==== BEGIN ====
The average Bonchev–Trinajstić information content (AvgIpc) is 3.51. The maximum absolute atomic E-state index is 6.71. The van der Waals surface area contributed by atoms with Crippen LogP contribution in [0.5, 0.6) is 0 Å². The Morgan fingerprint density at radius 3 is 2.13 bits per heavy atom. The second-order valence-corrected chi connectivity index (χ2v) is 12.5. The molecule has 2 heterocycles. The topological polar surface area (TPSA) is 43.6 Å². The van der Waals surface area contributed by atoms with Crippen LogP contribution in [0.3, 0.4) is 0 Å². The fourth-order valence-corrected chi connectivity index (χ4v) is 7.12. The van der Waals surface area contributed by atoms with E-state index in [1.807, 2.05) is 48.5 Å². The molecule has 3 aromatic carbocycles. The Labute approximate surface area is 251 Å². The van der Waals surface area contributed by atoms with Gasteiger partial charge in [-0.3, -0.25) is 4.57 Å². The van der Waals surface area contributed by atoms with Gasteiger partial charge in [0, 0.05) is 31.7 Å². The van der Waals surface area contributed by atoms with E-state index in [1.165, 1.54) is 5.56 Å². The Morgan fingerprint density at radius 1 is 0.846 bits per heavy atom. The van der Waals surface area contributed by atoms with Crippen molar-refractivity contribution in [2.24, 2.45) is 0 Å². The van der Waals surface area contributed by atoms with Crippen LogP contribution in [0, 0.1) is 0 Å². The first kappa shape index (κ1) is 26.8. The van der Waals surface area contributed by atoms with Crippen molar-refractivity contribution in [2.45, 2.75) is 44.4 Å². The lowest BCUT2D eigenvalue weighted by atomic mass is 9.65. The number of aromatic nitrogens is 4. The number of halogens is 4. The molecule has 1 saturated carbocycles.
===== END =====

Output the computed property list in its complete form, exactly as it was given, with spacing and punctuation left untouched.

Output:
The average Bonchev–Trinajstić information content (AvgIpc) is 3.51. The maximum absolute atomic E-state index is 6.71. The van der Waals surface area contributed by atoms with Crippen LogP contribution in [0.5, 0.6) is 0 Å². The Morgan fingerprint density at radius 3 is 2.13 bits per heavy atom. The second-order valence-corrected chi connectivity index (χ2v) is 12.5. The molecule has 2 heterocycles. The topological polar surface area (TPSA) is 43.6 Å². The van der Waals surface area contributed by atoms with Crippen LogP contribution in [0.3, 0.4) is 0 Å². The fourth-order valence-corrected chi connectivity index (χ4v) is 7.12. The van der Waals surface area contributed by atoms with E-state index in [1.807, 2.05) is 48.5 Å². The molecule has 3 aromatic carbocycles. The Labute approximate surface area is 251 Å². The van der Waals surface area contributed by atoms with Gasteiger partial charge in [-0.3, -0.25) is 4.57 Å². The van der Waals surface area contributed by atoms with Gasteiger partial charge in [0, 0.05) is 31.7 Å². The van der Waals surface area contributed by atoms with E-state index in [1.165, 1.54) is 5.56 Å². The Morgan fingerprint density at radius 1 is 0.846 bits per heavy atom. The van der Waals surface area contributed by atoms with Crippen molar-refractivity contribution in [2.24, 2.45) is 0 Å². The van der Waals surface area contributed by atoms with Crippen LogP contribution in [0, 0.1) is 0 Å². The first kappa shape index (κ1) is 26.8. The van der Waals surface area contributed by atoms with Crippen molar-refractivity contribution in [2.45, 2.75) is 44.4 Å². The lowest BCUT2D eigenvalue weighted by atomic mass is 9.65. The number of aromatic nitrogens is 4. The number of halogens is 4. The molecule has 1 saturated carbocycles.